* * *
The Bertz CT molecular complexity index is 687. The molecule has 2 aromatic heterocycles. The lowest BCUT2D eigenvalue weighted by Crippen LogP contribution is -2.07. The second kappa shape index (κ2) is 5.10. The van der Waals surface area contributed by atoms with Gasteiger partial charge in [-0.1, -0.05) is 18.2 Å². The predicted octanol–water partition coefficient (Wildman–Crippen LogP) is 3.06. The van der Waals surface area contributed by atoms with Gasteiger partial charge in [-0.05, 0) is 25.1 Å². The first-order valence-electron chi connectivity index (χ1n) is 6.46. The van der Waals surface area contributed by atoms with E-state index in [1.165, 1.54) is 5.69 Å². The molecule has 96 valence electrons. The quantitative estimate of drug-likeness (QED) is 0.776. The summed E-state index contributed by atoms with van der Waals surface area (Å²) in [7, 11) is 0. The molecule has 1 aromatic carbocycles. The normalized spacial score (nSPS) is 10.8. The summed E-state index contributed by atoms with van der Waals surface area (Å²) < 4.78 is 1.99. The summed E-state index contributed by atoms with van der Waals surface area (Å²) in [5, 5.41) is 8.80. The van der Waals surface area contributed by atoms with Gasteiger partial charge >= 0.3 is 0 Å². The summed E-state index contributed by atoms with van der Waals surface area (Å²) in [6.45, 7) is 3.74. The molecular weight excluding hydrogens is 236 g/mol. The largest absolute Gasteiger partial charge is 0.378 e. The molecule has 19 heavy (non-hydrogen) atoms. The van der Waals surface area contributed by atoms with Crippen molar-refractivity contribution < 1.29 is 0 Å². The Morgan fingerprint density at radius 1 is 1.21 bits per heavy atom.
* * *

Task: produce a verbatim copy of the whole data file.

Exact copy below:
The Bertz CT molecular complexity index is 687. The molecule has 2 aromatic heterocycles. The lowest BCUT2D eigenvalue weighted by Crippen LogP contribution is -2.07. The second kappa shape index (κ2) is 5.10. The van der Waals surface area contributed by atoms with Gasteiger partial charge in [-0.1, -0.05) is 18.2 Å². The predicted octanol–water partition coefficient (Wildman–Crippen LogP) is 3.06. The van der Waals surface area contributed by atoms with Gasteiger partial charge in [-0.05, 0) is 25.1 Å². The first-order valence-electron chi connectivity index (χ1n) is 6.46. The van der Waals surface area contributed by atoms with E-state index in [1.165, 1.54) is 5.69 Å². The molecule has 96 valence electrons. The quantitative estimate of drug-likeness (QED) is 0.776. The summed E-state index contributed by atoms with van der Waals surface area (Å²) in [7, 11) is 0. The molecule has 1 aromatic carbocycles. The normalized spacial score (nSPS) is 10.8. The summed E-state index contributed by atoms with van der Waals surface area (Å²) < 4.78 is 1.99. The summed E-state index contributed by atoms with van der Waals surface area (Å²) in [5, 5.41) is 8.80. The van der Waals surface area contributed by atoms with Gasteiger partial charge >= 0.3 is 0 Å². The summed E-state index contributed by atoms with van der Waals surface area (Å²) in [6.45, 7) is 3.74. The molecular weight excluding hydrogens is 236 g/mol. The largest absolute Gasteiger partial charge is 0.378 e. The molecule has 19 heavy (non-hydrogen) atoms. The van der Waals surface area contributed by atoms with Crippen molar-refractivity contribution < 1.29 is 0 Å². The Morgan fingerprint density at radius 1 is 1.21 bits per heavy atom.